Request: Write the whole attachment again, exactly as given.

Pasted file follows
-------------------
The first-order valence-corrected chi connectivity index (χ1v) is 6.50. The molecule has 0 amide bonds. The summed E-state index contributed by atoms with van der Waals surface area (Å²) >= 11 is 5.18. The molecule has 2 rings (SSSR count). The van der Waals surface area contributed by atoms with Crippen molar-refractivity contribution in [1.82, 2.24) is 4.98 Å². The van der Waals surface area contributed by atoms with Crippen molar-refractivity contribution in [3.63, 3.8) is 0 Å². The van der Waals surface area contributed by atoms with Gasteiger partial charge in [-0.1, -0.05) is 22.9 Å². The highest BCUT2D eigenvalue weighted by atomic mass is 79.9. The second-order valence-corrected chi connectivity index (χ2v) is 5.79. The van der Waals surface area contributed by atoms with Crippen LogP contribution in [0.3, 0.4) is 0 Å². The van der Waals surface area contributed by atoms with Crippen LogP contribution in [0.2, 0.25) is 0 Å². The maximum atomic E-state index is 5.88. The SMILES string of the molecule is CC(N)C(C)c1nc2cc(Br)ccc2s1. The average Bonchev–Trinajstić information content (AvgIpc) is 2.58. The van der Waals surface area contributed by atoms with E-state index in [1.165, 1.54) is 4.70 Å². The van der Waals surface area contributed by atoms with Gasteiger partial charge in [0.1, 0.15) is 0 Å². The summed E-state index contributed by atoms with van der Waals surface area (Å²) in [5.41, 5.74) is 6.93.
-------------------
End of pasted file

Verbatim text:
The first-order valence-corrected chi connectivity index (χ1v) is 6.50. The molecule has 0 amide bonds. The summed E-state index contributed by atoms with van der Waals surface area (Å²) >= 11 is 5.18. The molecule has 2 rings (SSSR count). The van der Waals surface area contributed by atoms with Crippen molar-refractivity contribution in [1.82, 2.24) is 4.98 Å². The van der Waals surface area contributed by atoms with Crippen molar-refractivity contribution in [3.63, 3.8) is 0 Å². The van der Waals surface area contributed by atoms with Gasteiger partial charge in [-0.1, -0.05) is 22.9 Å². The highest BCUT2D eigenvalue weighted by atomic mass is 79.9. The second-order valence-corrected chi connectivity index (χ2v) is 5.79. The van der Waals surface area contributed by atoms with Crippen LogP contribution in [0.3, 0.4) is 0 Å². The van der Waals surface area contributed by atoms with Crippen LogP contribution in [0.2, 0.25) is 0 Å². The maximum atomic E-state index is 5.88. The SMILES string of the molecule is CC(N)C(C)c1nc2cc(Br)ccc2s1. The average Bonchev–Trinajstić information content (AvgIpc) is 2.58. The van der Waals surface area contributed by atoms with E-state index in [1.165, 1.54) is 4.70 Å². The van der Waals surface area contributed by atoms with Gasteiger partial charge in [0.1, 0.15) is 0 Å². The summed E-state index contributed by atoms with van der Waals surface area (Å²) in [5.41, 5.74) is 6.93.